JS: I think each professor would probably answer that in their own way. Personally, it’s not going to affect the way I teach, simply because I teach a very dry subject. People really don’t get that excited about volcanoes in a political, sexual or religious context in a way that could get them angry or upset enough to do something dumb.
And that’s what we’re talking about, too. The danger is really, as Police Chief Moore said, that people sometimes do dumb things. And doing dumb things when you have a gun in your holster is a greater danger to everybody than if you don’t have a gun in your holster.
It’s really hard to impute motive, because I don’t really know that people who wrote the legislation. But for them, it could very well be a win-win-win situation. If you get all the liberal coop professors to leave the state, then you you’ve got less liberal coop professors. From a certain point of view, that’s a good thing.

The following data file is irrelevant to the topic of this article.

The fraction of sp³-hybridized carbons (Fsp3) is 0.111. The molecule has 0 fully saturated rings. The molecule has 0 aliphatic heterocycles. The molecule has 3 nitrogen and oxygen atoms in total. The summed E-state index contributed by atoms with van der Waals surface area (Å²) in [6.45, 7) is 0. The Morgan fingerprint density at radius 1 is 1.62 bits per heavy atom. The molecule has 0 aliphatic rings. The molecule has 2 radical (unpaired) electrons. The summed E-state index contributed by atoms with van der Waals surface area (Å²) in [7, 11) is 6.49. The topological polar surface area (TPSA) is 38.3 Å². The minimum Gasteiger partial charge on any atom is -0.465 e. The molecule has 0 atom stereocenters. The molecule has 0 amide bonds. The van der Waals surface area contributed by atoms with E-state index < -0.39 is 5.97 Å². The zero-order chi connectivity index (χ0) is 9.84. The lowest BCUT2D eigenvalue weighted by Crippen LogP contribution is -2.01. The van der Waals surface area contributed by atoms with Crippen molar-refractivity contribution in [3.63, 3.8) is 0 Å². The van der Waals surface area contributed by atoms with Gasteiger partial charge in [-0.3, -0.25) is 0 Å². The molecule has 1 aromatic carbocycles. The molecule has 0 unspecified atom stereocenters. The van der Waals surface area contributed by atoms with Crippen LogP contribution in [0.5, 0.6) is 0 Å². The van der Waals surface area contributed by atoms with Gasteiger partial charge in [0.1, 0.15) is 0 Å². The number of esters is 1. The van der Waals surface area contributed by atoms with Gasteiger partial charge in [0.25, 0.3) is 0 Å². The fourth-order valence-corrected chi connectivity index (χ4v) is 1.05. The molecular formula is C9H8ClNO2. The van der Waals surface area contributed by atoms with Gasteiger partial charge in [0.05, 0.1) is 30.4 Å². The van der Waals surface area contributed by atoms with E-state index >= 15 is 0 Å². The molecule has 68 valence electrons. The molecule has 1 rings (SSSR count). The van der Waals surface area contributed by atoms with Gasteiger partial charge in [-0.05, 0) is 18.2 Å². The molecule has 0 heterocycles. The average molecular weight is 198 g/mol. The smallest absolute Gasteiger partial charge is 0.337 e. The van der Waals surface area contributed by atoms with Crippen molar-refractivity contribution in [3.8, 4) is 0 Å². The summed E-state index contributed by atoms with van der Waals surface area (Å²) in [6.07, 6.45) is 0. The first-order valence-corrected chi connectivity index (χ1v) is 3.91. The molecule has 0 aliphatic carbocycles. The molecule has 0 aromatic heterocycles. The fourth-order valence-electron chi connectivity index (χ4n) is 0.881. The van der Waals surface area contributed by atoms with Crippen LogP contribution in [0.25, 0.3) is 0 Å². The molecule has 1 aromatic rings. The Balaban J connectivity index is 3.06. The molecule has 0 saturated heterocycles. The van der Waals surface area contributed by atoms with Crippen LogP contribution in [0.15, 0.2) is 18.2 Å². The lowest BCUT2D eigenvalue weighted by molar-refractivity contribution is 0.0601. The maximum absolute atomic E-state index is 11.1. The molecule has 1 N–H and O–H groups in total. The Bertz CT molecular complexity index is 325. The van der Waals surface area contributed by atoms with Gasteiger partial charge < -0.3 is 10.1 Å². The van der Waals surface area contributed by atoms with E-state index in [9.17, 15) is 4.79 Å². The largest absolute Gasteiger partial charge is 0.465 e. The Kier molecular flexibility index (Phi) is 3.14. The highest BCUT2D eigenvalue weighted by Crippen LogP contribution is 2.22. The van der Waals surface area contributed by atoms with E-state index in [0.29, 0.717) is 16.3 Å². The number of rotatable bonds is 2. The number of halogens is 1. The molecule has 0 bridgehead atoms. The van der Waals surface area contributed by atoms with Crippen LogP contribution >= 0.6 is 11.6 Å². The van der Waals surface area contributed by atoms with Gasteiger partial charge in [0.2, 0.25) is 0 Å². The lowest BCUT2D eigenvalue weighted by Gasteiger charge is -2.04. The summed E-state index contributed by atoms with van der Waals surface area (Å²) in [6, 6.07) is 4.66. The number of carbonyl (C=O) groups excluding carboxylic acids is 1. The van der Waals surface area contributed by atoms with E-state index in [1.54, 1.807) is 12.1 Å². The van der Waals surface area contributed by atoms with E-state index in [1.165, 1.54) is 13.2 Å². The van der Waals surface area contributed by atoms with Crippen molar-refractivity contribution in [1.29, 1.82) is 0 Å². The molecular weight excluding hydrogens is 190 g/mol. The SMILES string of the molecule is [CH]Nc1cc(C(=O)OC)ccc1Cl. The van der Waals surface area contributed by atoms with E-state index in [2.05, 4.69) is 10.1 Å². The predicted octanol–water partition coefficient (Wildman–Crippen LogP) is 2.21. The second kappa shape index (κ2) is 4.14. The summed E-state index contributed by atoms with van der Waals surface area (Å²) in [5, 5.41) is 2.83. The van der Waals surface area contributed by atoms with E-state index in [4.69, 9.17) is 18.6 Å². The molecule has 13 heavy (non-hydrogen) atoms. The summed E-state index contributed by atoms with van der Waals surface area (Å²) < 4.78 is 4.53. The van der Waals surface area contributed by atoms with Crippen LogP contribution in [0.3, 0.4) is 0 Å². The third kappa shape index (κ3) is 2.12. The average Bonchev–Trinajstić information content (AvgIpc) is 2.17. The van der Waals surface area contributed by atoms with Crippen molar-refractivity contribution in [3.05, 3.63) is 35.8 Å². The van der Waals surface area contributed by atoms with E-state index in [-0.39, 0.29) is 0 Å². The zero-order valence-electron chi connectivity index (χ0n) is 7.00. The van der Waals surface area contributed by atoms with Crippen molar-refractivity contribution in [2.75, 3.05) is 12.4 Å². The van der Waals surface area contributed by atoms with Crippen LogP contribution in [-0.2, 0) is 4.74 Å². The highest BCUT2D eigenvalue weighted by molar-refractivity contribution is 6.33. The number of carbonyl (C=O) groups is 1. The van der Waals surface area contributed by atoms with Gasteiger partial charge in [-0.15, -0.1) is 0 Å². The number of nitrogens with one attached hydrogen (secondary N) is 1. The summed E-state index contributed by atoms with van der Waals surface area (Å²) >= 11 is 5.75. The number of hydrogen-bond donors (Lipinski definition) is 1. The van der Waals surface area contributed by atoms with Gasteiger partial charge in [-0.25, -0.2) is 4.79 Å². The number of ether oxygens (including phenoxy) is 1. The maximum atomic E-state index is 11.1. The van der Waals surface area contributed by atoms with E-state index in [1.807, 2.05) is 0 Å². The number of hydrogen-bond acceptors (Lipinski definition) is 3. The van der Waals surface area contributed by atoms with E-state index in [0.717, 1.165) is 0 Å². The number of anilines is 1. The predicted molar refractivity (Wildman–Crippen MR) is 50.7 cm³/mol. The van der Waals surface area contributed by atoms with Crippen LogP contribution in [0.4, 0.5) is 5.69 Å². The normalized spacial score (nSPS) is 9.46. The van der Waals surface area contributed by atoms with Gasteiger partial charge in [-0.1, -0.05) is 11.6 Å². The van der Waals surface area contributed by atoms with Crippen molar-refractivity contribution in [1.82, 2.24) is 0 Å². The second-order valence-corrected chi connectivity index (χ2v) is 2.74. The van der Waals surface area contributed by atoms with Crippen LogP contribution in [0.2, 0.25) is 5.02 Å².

If anything, I think it might be an imposition of a certain worldview by people who aren’t a part of the university community. That might also be a way of thinking about it. They simply feel that this is their inherent right, and why should they have to give it up just to step on a university campus, which they have never done very much?
And I think there’s a certain hostility to higher education in the legislature. We see this because higher education is getting hammered by the legislature in funding. We’re getting another budget cut again this year.
TC: Will you teach next semester?
JS: I’m not teaching next semester but it’s by coincidence. It’s because I’ve been doing so much with the faculty senate that I’ve been given teaching release. I am returning teaching in the Spring. I’m not bolting the University, but like many other faculty, Campus Carry has really made me reassess where my future might lie.
I can’t lie about that. I’m very committed to the University and its mission, but it’s impossible to not think about leaving to other places. I’m certainly not alone.